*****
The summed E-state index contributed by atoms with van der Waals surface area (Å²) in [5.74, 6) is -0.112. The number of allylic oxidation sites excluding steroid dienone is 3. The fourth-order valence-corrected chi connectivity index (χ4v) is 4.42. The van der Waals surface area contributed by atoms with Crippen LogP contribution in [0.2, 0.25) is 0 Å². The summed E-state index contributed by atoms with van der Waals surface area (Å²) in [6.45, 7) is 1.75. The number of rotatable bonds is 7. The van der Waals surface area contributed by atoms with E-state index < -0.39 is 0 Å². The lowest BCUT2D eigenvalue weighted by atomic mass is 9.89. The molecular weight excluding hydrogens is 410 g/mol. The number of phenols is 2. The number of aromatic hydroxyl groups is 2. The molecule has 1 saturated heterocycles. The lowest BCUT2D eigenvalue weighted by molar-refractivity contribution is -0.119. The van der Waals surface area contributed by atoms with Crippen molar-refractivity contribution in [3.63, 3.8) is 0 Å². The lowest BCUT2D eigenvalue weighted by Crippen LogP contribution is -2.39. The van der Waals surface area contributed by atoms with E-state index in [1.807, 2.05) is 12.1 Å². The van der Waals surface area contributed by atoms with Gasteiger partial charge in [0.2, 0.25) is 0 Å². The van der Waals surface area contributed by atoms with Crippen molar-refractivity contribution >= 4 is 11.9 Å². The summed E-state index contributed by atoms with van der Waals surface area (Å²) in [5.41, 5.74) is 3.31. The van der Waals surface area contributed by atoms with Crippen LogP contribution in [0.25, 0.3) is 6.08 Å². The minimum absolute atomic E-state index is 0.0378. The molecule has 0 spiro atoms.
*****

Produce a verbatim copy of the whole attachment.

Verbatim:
The summed E-state index contributed by atoms with van der Waals surface area (Å²) in [5.74, 6) is -0.112. The number of allylic oxidation sites excluding steroid dienone is 3. The fourth-order valence-corrected chi connectivity index (χ4v) is 4.42. The van der Waals surface area contributed by atoms with Crippen LogP contribution in [0.2, 0.25) is 0 Å². The summed E-state index contributed by atoms with van der Waals surface area (Å²) in [6.45, 7) is 1.75. The number of rotatable bonds is 7. The van der Waals surface area contributed by atoms with E-state index < -0.39 is 0 Å². The lowest BCUT2D eigenvalue weighted by atomic mass is 9.89. The molecular weight excluding hydrogens is 410 g/mol. The number of phenols is 2. The number of aromatic hydroxyl groups is 2. The molecule has 1 saturated heterocycles. The lowest BCUT2D eigenvalue weighted by molar-refractivity contribution is -0.119. The van der Waals surface area contributed by atoms with Crippen molar-refractivity contribution in [3.63, 3.8) is 0 Å². The lowest BCUT2D eigenvalue weighted by Crippen LogP contribution is -2.39. The van der Waals surface area contributed by atoms with E-state index in [1.807, 2.05) is 12.1 Å². The van der Waals surface area contributed by atoms with Gasteiger partial charge in [0.2, 0.25) is 0 Å². The van der Waals surface area contributed by atoms with Crippen molar-refractivity contribution >= 4 is 11.9 Å². The summed E-state index contributed by atoms with van der Waals surface area (Å²) in [5.41, 5.74) is 3.31. The van der Waals surface area contributed by atoms with Crippen LogP contribution in [0.25, 0.3) is 6.08 Å². The minimum absolute atomic E-state index is 0.0378. The molecule has 0 spiro atoms.